Are You Ready?

This question really needs to be asked to young players who think they are one-and-done type of players.

“Are you ready?”

When this question is asked, players do not need to know if they are ready talent-wise, of course they are going to say yes. If the skill is there, if the game know how is there, if the player is brimming with potential, pro scouts are going to drool all over the player, gas their head up and blow their egos out of control with visions of their hoop dreams.

But this question is not asked in terms of maturity and character:

“Are you ready?”

The situation with Michael Beasley has turned into a dramatic one where things could go from bad to worse. He has checked himself into a rehab center and there have been reports of suicide attempts. It is really a shame because this was one gifted basketball player who shined at Kansas State, took them to heights that were not seen in years, it was because of him that K-State finally beat their in-state archrival Kansas at home for the first time ever. Beasley was able to do the two things he loved to do at Kansas State: play basketball and be a kid.

As the popularity of K-State and Beasley rose, so did the attention of the media. Then the analysis, the potential, and of course the common denominator: the money. With the money comes the power, the power comes the fame, and the life of a young NBA basketball player. The temptation and the fast track to riches is so appealing, the dark side never comes into play.

What about the dark side? The pressure to live up to the hype, the potential? It is a lot if a kid can not handle it. Beasley left some cryptic (well not really, cryptic, but concerning) messages on Twitter, such as: ‘Y do I feel like the whole world is against me!!!!!!!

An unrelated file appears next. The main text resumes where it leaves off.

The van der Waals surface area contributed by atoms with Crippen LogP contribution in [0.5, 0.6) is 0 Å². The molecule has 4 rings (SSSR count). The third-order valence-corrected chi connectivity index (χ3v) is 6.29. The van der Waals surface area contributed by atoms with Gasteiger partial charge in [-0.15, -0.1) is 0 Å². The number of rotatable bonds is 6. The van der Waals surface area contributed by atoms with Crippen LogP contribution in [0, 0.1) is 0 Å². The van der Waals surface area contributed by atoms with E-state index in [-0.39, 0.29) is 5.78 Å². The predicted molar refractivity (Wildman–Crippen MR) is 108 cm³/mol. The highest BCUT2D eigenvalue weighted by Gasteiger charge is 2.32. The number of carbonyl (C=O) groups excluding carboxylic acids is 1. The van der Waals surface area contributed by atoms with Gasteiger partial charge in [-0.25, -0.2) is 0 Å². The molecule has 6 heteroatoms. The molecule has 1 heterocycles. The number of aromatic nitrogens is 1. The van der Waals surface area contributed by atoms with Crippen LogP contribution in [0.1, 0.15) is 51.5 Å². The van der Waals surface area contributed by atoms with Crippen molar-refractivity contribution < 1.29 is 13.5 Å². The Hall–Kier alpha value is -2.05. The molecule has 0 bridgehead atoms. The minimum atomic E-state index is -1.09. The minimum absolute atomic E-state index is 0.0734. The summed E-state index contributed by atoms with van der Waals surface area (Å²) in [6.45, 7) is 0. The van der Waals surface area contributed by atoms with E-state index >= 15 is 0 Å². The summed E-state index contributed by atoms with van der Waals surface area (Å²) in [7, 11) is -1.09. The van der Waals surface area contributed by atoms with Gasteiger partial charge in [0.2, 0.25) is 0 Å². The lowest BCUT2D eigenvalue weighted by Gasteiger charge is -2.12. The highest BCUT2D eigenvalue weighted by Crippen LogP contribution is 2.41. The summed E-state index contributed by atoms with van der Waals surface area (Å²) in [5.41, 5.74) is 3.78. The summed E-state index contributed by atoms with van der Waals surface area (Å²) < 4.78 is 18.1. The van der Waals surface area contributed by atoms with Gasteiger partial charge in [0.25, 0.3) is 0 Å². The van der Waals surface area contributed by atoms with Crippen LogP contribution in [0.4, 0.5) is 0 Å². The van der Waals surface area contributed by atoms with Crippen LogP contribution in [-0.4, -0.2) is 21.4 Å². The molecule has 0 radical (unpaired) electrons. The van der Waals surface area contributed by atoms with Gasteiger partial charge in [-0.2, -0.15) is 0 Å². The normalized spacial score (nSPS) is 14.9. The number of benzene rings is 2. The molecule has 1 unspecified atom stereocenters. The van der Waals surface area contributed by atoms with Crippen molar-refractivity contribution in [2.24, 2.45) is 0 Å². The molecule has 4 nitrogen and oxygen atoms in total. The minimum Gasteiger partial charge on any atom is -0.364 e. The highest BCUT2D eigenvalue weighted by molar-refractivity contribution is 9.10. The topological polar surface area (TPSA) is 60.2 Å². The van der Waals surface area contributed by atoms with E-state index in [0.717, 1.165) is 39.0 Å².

Back on my FTW!!!!!

I can’t win for losin!!!!!!!!!!’ …

‘Feelin like it’s not worth livin!!!!!!!

I’m done’ … ‘not feelin this at all!!!!!'”

This could be one reason to implement the rule that a player should at least be in college for TWO years instead of one. The NFL not only has the three year rule for their incoming prospective rookies to choose to either stay or go to the draft because they are not physically ready, but mentally ready as well. We are now having HS children leave school to play professionally. What if it’s not the world they imagine, the world that it seems and what not? Michael Beasley should have waited at least one more year, simply because he was not done being a kid. When you leave school for the NBA, you become an adult. Some people are just ready and tailor-made for the big lights and big bucks, and the fame that goes with it. Others aren’t, they don’t live up to the pressure, and go down as a bust.

Michael Beasley did the right thing by getting control of his problems before he loses control completely, and he deserves all the credit in the world for doing that, because other athletes do not realize they are spinning out of control before they lose it all. Hopefully he will get through what he is experiencing and be ready with a clear mind and head. Maybe he realized that he grew up too quickly. So the question always has to be asked when making a life-altering decision that goes from kid to adult:

Are You Ready?

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